Dr. Linda Holt will act as the second reader for all of the capstone students and will participate in the My Capstone Advisor Forum discussions when appropriate.

Note: Your advisor may have more than one student he or she is advising during this course.

Capstone Project Proposal

The Capstone Project Proposal should be 8–10 pages not including the literature review. You will work with your selected capstone advisor and second reader throughout this course to complete your proposal. The final version will be sent to the Capstone Review Committee for grading and feedback.

Note: Your official Capstone Review Committee includes your Capstone advisor, second reader, the Capstone Coordinator, and the Dean or Assistant Dean from the Heavin School of Arts and Sciences.

Located within the Evaluation Rubrics folder of the course Web site is the Capstone Project Proposal Rubric used to aid in the grading of the proposal.

Consult the course Calendar for the due date.

Capstone Project Outline

You will work with your selected capstone advisor and second reader throughout this course to complete your Capstone Project Outline. The final version will be sent to the Capstone Review Committee for grading and feedback. See Module 9 for more details.

Note: Your official Capstone Review Committee includes your Capstone advisor, second reader, the Capstone Coordinator, and the Dean or Assistant Dean from the Heavin School of Arts and Sciences.

Consult the course Calendar for the due date.

GRADING AND EVALUATION

Your grade in the course will be determined as follows:

All activities will receive a numerical grade of 0–100. You will receive a score of 0 for any work not submitted. Your final grade in the course will be a letter grade. Letter grade equivalents for numerical grades are as follows:

A

=

93–100

B–

=

80–82

A–

=

90–92

C+

=

78–79

B+

=

88–89

C

=

73–77

B

=

83–87

F

=

Below 73

To receive credit for the course, you must earn a letter grade of C or higher on the weighted average of all assigned course work (e.g., assignments, discussion postings, projects, etc.). Graduate students must maintain a B average overall to remain in good academic standing.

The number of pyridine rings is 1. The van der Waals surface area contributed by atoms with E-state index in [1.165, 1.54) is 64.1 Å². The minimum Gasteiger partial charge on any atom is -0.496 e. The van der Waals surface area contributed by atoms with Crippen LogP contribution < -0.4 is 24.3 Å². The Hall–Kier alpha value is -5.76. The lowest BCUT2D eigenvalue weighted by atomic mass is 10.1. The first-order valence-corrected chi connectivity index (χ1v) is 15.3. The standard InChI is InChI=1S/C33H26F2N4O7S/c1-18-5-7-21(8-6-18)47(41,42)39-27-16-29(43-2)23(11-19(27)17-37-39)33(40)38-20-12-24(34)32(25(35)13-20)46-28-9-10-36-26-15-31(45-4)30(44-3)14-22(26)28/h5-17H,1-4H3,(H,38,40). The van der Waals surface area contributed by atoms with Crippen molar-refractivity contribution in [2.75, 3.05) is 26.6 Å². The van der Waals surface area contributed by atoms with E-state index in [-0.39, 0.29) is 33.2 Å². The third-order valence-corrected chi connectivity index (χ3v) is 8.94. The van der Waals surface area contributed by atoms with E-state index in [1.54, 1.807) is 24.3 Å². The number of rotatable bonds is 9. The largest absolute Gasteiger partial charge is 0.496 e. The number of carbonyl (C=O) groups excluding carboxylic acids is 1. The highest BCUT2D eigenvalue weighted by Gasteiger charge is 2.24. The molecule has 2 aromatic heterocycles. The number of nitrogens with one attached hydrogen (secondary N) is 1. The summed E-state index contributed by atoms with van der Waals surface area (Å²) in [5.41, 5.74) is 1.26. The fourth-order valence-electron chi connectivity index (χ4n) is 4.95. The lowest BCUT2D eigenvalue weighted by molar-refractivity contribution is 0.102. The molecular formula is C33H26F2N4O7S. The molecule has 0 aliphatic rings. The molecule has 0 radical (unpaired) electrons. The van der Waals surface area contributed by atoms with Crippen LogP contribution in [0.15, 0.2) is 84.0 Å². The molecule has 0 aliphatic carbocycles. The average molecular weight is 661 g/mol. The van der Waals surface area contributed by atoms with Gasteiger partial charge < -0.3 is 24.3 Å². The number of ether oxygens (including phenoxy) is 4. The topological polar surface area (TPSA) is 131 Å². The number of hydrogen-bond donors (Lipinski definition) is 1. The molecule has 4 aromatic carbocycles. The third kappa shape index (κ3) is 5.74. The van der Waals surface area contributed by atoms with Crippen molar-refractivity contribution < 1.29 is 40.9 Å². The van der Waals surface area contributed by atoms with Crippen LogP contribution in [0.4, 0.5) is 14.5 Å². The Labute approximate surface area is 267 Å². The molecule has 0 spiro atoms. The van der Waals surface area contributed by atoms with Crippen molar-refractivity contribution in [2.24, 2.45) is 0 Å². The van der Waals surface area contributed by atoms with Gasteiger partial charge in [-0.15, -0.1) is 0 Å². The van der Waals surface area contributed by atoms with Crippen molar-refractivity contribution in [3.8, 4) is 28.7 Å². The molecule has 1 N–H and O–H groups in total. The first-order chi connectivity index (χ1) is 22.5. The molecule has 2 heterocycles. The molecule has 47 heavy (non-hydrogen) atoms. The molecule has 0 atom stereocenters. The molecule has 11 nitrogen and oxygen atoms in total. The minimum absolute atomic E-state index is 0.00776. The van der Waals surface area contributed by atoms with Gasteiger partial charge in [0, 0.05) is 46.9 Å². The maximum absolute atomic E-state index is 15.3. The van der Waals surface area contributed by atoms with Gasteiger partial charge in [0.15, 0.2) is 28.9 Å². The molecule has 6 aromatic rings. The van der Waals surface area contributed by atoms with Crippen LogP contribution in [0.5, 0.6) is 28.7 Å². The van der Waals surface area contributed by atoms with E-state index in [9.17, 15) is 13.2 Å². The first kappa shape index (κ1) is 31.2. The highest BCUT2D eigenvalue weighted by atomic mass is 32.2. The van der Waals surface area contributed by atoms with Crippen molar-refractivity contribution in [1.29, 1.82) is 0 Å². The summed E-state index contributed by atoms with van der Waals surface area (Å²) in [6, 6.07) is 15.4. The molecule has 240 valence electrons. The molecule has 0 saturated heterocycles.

STRATEGIES FOR SUCCESS

First Steps to Success

To succeed in this course, take the following first steps:

Study Tips

Consider the following study tips for success:

ACADEMIC INTEGRITY

Students at Thomas Edison State College are expected to exhibit the highest level of academic citizenship. In particular, students are expected to read and follow all policies, procedures, and program information guidelines contained in publications; pursue their learning goals with honesty and integrity; demonstrate that they are progressing satisfactorily and in a timely fashion by meeting course deadlines and following outlined procedures; observe a code of mutual respect in dealing with mentors, staff, and other students; behave in a manner consistent with the standards and codes of the profession in which they are practicing; keep official records updated regarding changes in name, address, telephone number, or e-mail address; and meet financial obligations in a timely manner. Students not practicing good academic citizenship may be subject to disciplinary action including suspension, dismissal, or financial holds on records.

 

Academic Dishonesty